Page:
807/228 Evaluation of the Soil Nitrogen Supply (SNS) system
Aim: To evaluate the soil nitrogen supply (SNS) system and to refine the recommendations on nitrogen usage.
This three year project at CUF focussed on the initial relationships between soil N, fertiliser applied and crop nutrient uptake.
Theoretically, the optimum fertiliser application rate could be calculated from the target green leaf area, an estimate of existing soil mineral nitrogen (SMN) and the amount already in the crop in early spring. However, data from the project showed that analysis of SMN, as currently used, is less reliable than the field assessment method used before 2000. Experiments to understand this discrepancy revealed that mineralization of soil organic matter is more variable and more significant than previously thought, even in soils with a modest organic matter content. Cultivations increase the rate of mineralization, but this increase is greater if cultivations are done when the soil is warm and moist. The timing of soil sampling in relation to cultivations and environmental conditions will therefore affect the amount of N measured.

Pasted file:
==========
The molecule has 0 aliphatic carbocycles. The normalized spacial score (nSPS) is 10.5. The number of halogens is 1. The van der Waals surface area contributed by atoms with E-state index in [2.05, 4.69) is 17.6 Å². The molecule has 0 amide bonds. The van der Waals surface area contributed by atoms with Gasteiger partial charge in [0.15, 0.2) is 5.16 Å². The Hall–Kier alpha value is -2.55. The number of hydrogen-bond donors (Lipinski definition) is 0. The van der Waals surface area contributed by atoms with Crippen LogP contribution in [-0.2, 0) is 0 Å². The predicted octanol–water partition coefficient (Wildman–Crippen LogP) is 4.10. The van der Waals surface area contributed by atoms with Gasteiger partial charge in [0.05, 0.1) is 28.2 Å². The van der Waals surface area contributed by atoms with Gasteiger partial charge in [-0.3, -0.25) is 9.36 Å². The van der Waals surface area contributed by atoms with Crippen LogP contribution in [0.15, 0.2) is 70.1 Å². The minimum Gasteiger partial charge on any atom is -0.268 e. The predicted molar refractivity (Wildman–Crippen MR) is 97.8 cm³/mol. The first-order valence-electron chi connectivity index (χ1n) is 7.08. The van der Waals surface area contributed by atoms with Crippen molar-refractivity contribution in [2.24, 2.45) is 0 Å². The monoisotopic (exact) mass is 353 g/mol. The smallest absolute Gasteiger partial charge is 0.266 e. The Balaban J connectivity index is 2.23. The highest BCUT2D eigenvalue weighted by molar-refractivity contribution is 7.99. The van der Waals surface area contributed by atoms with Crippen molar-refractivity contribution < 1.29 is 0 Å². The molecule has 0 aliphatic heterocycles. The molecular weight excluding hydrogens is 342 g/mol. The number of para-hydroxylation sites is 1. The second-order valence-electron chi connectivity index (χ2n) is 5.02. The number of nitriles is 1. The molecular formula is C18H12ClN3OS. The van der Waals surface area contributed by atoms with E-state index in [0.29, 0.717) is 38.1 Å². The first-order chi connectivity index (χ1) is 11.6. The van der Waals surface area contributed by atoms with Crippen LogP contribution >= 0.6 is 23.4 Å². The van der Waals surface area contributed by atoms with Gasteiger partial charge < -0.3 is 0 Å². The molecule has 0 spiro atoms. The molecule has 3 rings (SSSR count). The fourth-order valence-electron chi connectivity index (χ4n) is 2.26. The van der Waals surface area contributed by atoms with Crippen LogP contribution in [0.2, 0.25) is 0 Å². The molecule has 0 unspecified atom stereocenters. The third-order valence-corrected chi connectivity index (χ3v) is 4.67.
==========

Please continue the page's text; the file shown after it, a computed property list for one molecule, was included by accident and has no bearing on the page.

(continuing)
Although more reliable than SMN analysis, the field assessment method was found to consistently overestimate the amount of nitrogen required. The smaller value of the range of recommendations given in the 7th edition of RB209 should be used and this can result in a saving of 20-30kg N/ha without loss in marketable yield.
Experiments into the canopy management approach showed that the amount of nitrogen associated with production of leaf area is variable, so nitrogen requirement cannot readily be calculated from target canopy area. Analysis of existing data from Potato Marketing Board experiments in 1992-95 revealed that nitrogen uptake by the crop is initially rapid but then slows. Only in the initial phase is N uptake proportional to canopy area, suggesting that canopy persistence and yield potential may be determined relatively early in the season.